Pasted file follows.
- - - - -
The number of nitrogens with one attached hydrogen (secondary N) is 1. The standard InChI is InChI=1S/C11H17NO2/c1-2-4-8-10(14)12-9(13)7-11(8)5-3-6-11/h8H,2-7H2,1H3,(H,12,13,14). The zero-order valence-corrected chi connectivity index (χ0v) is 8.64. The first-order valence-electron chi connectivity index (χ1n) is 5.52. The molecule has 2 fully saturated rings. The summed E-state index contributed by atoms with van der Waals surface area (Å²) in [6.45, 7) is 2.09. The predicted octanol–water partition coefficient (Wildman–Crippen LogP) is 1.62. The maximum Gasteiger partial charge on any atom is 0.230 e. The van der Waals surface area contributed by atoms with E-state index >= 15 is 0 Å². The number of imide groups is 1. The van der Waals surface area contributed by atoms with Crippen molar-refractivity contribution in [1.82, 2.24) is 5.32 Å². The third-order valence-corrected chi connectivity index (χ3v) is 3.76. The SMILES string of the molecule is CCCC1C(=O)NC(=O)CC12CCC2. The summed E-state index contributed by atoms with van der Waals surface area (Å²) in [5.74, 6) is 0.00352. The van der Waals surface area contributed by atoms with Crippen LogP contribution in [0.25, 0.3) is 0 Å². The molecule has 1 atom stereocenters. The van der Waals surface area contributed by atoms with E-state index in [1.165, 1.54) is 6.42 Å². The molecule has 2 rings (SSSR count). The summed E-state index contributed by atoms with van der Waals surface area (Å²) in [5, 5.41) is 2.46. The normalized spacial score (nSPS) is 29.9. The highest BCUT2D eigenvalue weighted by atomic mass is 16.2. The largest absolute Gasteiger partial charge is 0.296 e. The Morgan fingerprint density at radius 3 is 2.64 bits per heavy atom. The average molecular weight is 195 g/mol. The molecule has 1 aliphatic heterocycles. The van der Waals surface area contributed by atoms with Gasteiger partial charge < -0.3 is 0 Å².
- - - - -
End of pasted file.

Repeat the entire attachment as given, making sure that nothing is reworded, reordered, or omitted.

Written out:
The number of nitrogens with one attached hydrogen (secondary N) is 1. The standard InChI is InChI=1S/C11H17NO2/c1-2-4-8-10(14)12-9(13)7-11(8)5-3-6-11/h8H,2-7H2,1H3,(H,12,13,14). The zero-order valence-corrected chi connectivity index (χ0v) is 8.64. The first-order valence-electron chi connectivity index (χ1n) is 5.52. The molecule has 2 fully saturated rings. The summed E-state index contributed by atoms with van der Waals surface area (Å²) in [6.45, 7) is 2.09. The predicted octanol–water partition coefficient (Wildman–Crippen LogP) is 1.62. The maximum Gasteiger partial charge on any atom is 0.230 e. The van der Waals surface area contributed by atoms with E-state index >= 15 is 0 Å². The number of imide groups is 1. The van der Waals surface area contributed by atoms with Crippen molar-refractivity contribution in [1.82, 2.24) is 5.32 Å². The third-order valence-corrected chi connectivity index (χ3v) is 3.76. The SMILES string of the molecule is CCCC1C(=O)NC(=O)CC12CCC2. The summed E-state index contributed by atoms with van der Waals surface area (Å²) in [5.74, 6) is 0.00352. The van der Waals surface area contributed by atoms with Crippen LogP contribution in [0.25, 0.3) is 0 Å². The molecule has 1 atom stereocenters. The van der Waals surface area contributed by atoms with E-state index in [1.165, 1.54) is 6.42 Å². The molecule has 2 rings (SSSR count). The summed E-state index contributed by atoms with van der Waals surface area (Å²) in [5, 5.41) is 2.46. The normalized spacial score (nSPS) is 29.9. The highest BCUT2D eigenvalue weighted by atomic mass is 16.2. The largest absolute Gasteiger partial charge is 0.296 e. The Morgan fingerprint density at radius 3 is 2.64 bits per heavy atom. The average molecular weight is 195 g/mol. The molecule has 1 aliphatic heterocycles. The van der Waals surface area contributed by atoms with Gasteiger partial charge < -0.3 is 0 Å².